Maximizing Social Security Retirement Benefits: Experts Reveal Strategies to Get Bigger Monthly Checks

By Jace Dela Cruz

Dec 09, 2023 02:22 AM EST

With the renewed focus on the Social Security retirement age due to recent Republican presidential debates, experts propose strategies to help people get bigger monthly checks. 

According to CNBC, the Social Security board of trustees expects the program's combined funds to run out in 2034, when only 80% of benefits may be payable. 

Lawmakers could opt to raise taxes, cut benefits, or combine both to prevent that. Another possible change involves increasing the retirement age, which was done in 1983 when Social Security faced the same solvency issues.

(Photo : Mohamed Hassan from Pixabay)

Full Retirement Age for Social Security Benefits

The full retirement age (FRA) went from 65 to 67 in 1983. The FRA for Social Security is when a person is entitled to 100% of their monthly Social Security retirement benefit. It ranges from 66 to 67. 

However, some people could opt to receive their Social Security retirement benefits as early as age 62. The Social Security Administration determines an individual's FRA based on their birth year.

Waiting until full retirement age ensures 100% of earned benefits, with a potential 8% surge for each year past. Despite financial advantages, around 90% of retirees opt for earlier claims, prompting experts to underscore the long-term investment potential of delaying until age 70. 

READ ALSO: Unemployment Benefits: Here's What You Need to Know After Being Laid Off 

Experts Say These 'Changes' Can Help People Get Bigger Monthly Checks

1. Delay Social Security and Rely on Other Funds

Financial experts, including those at the Schwartz Center for Economic Policy Analysis at The New School, recommend utilizing other income sources, such as retirement accounts, while waiting to claim Social Security benefits. Research cited by CNBC suggests that relying on personal savings until age 70 may increase Social Security benefits by $1,000 a month.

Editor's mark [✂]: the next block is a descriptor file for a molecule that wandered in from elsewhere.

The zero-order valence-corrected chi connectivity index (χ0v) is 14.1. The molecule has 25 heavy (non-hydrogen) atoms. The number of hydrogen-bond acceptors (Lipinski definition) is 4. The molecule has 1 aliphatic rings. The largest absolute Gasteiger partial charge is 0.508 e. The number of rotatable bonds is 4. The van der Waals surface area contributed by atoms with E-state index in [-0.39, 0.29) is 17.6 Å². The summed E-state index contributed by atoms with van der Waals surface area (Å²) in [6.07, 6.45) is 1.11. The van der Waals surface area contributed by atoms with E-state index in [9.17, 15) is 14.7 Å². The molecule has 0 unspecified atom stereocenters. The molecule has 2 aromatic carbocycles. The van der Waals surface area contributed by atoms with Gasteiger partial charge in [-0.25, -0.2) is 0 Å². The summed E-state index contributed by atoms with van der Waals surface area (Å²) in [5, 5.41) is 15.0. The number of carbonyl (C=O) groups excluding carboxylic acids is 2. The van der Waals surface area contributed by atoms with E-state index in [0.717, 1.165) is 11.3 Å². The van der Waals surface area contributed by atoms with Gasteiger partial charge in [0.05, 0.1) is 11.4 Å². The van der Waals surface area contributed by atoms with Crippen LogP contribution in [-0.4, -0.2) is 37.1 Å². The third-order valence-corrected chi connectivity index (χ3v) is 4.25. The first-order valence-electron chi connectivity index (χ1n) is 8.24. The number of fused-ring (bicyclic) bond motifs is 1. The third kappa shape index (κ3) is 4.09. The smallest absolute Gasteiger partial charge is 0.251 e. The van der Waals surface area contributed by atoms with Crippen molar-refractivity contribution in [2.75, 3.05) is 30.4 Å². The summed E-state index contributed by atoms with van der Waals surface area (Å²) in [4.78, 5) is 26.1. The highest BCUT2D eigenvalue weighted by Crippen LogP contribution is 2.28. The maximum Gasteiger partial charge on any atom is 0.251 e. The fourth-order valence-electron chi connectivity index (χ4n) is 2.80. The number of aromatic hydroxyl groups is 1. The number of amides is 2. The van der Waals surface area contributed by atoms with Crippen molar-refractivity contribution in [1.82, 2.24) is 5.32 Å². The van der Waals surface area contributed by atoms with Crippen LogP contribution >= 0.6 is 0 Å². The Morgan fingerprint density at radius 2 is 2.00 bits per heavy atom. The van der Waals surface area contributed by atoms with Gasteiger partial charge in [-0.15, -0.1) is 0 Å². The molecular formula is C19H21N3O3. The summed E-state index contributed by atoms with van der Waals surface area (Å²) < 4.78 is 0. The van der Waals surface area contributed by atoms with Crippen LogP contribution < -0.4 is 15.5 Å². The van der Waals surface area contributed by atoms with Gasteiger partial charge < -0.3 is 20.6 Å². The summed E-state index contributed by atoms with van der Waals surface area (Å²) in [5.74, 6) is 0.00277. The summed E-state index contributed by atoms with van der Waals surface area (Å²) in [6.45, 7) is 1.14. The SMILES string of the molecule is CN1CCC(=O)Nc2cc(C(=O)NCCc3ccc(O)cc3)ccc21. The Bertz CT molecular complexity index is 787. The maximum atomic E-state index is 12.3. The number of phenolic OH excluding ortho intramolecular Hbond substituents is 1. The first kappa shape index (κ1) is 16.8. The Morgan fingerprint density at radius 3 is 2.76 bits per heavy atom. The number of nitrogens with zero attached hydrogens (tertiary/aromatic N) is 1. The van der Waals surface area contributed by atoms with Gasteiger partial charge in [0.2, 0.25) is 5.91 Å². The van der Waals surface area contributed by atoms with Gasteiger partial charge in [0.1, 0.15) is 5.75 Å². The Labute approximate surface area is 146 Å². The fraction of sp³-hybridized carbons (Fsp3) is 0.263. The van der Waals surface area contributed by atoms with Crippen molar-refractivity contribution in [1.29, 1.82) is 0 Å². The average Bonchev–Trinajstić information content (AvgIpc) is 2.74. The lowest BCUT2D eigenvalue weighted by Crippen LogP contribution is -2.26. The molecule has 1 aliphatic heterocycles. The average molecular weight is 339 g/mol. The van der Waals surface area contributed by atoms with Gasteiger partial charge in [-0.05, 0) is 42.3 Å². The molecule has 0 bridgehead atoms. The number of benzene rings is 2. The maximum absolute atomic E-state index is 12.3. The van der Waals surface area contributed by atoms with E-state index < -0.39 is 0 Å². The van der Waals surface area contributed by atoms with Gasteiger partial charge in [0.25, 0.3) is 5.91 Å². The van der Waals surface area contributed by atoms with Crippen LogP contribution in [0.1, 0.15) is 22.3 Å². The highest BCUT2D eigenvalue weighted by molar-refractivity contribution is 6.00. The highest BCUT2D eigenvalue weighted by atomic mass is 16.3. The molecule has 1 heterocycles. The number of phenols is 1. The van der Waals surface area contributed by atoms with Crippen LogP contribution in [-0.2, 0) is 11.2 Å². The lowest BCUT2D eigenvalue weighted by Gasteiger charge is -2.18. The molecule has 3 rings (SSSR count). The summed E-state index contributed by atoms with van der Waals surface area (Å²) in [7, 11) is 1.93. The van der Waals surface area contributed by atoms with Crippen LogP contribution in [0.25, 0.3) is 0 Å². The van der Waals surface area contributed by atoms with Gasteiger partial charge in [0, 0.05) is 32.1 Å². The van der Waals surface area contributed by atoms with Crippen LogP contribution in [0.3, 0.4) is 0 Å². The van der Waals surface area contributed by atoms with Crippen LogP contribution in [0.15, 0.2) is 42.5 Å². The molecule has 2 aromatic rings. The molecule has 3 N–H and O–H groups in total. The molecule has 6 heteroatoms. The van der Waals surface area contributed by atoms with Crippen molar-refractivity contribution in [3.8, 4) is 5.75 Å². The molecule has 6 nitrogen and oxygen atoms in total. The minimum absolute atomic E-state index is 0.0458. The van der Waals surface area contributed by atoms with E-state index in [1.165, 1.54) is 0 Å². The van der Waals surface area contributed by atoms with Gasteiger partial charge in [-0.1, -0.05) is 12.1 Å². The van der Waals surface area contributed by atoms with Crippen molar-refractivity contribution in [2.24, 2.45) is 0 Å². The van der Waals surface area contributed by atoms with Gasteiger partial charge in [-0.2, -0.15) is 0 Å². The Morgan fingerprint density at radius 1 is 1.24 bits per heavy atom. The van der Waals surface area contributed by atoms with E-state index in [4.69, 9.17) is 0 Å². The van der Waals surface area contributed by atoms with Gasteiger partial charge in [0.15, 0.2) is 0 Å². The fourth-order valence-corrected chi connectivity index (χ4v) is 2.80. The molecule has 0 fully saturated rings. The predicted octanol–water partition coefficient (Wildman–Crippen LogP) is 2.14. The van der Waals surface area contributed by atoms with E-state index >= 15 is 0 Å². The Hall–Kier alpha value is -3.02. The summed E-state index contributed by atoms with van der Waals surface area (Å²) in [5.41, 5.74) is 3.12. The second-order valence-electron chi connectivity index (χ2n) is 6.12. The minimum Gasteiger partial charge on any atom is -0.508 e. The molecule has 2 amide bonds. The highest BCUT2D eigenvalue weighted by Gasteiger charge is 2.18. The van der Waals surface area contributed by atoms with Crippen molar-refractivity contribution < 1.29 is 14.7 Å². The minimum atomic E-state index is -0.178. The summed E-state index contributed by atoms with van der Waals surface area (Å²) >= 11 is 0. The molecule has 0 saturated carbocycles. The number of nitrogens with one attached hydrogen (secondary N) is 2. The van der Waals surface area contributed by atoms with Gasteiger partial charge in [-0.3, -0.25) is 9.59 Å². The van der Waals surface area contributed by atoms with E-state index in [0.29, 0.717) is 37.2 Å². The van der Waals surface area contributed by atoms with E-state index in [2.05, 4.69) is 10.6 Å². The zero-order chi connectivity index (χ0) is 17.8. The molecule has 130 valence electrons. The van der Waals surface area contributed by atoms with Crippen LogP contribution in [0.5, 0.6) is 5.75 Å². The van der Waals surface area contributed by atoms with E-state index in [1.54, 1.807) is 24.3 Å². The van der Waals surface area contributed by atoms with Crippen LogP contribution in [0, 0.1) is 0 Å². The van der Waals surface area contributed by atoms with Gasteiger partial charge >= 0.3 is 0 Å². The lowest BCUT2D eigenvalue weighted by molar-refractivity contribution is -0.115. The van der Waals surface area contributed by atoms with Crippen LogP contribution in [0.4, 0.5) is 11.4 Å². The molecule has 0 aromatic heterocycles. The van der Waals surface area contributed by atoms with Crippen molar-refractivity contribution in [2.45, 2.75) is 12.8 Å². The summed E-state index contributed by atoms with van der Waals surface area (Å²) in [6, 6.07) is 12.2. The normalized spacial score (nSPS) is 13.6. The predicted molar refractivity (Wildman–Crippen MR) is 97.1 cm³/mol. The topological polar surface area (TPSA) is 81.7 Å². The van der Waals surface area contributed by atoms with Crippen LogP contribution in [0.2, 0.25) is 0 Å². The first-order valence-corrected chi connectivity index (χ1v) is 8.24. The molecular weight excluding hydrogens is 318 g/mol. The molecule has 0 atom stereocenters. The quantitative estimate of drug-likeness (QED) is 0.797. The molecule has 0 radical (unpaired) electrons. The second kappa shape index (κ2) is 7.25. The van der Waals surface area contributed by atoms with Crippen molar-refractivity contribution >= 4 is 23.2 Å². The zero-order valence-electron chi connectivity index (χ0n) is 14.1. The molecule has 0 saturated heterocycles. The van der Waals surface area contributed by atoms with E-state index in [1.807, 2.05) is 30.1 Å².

2. Ensure Accessibility to Bridge Annuities

Economist Jason Fichtner, who also serves as a Senior Fellow at the Alliance for Lifetime Income, suggests that waiting a few years longer for Social Security benefits can make a substantial difference. Annuities, which provide a guaranteed source of income, could be an option for covering income needs during the delay.

3. Create a Social Security Bridge Benefit 

recent task force report from the National Academy of Social Insurance proposed the creation of a bridge benefit starting at age 62 and lasting until full retirement age. Employees could apply for the bridge benefit based on a history of physically demanding jobs. 

4. Improve Special Minimum Benefits

Experts at the Schwartz Center for Economic Policy Analysis suggest improving the value of the special minimum benefit provided by Social Security for workers with low earnings for many years. Strengthening this benefit could offset potential cuts resulting from an increase in the retirement age. 

Regular Social Security benefits are connected to wages, while the special minimum benefit is linked to prices. Experts suggest improving the special minimum benefit by raising the benefit levels, re-indexing them, or changing eligibility rules.

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